Derived from the Greek for "fear of the marketplace", agoraphobia is more than simply a terror of open spaces. It can manifest itself in many ways: a fear of being alone, going out, crowds and public places, the loss of a safe environment. Research conducted by the Phobic Society suggests that agoraphobia is the most common of all phobias, with many cases going unreported due to fear of stigma or self-misdiagnosis. "It isn't really a mental illness, more of a psychological problem," says Nicky Lidbetter, assistant director of the Phobia Society. "The difference being that a person with a phobia knows that their actions are irrational."

Most studies suggest two thirds of agoraphobics are women, with the age of onset usually between 18 and 35, but some psychologists believe that perhaps only one man in 20 reports symptoms. In many cases symptoms are precipitated by a major traumatic incident: a death in the family, a continuing work problem or an incident in a shop or public place. The incident triggers a panic attack which becomes associated with the condition in which it occurs. "And what strengthens the condition is the individual's subsequent avoidance or anticipation of the circumstances recurring," says consultant clinical psychologist Jon Fraise. In severe cases agoraphobia is classified as a disability.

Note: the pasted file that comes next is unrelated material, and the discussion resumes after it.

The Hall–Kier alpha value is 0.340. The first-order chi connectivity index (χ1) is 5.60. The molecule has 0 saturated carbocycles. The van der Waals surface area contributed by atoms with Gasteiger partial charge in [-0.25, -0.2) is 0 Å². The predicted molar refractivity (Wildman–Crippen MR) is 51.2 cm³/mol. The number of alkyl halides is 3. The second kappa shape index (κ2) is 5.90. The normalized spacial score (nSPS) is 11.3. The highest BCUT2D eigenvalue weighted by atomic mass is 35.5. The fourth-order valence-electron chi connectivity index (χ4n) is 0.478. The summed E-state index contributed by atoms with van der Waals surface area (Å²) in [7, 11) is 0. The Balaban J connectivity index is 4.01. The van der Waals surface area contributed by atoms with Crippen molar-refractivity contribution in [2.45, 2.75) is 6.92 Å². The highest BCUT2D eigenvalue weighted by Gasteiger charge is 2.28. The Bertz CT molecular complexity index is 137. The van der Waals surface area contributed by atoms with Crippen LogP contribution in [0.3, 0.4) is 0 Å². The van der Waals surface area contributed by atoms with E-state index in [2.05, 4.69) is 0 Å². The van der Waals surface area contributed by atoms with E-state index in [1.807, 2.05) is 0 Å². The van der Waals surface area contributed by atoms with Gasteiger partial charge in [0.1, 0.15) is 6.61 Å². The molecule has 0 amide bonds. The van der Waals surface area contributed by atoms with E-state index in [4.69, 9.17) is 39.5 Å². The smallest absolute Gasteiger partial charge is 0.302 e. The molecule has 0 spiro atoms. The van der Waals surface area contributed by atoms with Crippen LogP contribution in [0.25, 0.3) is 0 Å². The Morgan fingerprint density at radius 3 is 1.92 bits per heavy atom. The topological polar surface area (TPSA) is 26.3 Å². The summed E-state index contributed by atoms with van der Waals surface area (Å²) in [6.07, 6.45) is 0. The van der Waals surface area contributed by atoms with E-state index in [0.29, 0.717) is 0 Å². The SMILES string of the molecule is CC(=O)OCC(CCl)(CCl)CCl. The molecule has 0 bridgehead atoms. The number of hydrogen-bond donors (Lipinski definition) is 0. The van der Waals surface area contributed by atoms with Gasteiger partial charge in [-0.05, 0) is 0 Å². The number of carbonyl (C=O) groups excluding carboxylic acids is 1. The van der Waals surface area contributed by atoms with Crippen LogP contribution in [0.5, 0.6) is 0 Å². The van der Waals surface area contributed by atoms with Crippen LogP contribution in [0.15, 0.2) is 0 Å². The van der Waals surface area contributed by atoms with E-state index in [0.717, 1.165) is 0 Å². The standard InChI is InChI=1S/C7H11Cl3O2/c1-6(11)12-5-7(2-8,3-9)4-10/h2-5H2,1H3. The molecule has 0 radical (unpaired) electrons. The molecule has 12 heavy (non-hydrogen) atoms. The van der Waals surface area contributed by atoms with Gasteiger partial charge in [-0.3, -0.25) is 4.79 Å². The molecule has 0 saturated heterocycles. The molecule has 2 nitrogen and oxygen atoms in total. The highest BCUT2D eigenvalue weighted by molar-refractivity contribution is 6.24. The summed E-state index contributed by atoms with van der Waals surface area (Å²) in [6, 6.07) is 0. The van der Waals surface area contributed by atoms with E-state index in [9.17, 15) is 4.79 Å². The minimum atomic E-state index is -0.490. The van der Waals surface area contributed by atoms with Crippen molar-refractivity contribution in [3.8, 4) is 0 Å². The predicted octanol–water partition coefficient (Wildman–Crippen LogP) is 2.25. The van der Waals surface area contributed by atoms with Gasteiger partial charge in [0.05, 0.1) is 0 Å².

Cognitive Behaviour Therapy, individually or in group sessions, is successfully used by psychologists to treat the condition, along with considered use of medication. Use of tranquillisers is now widely seen as problematic in anything other than the short term. "The majority of individuals that commit to a therapeutic regime do their homework outside of sessions, and having supportive families can make significant progress with the condition," says Fraise.

Contact the Phobic Society on 0161 881 1937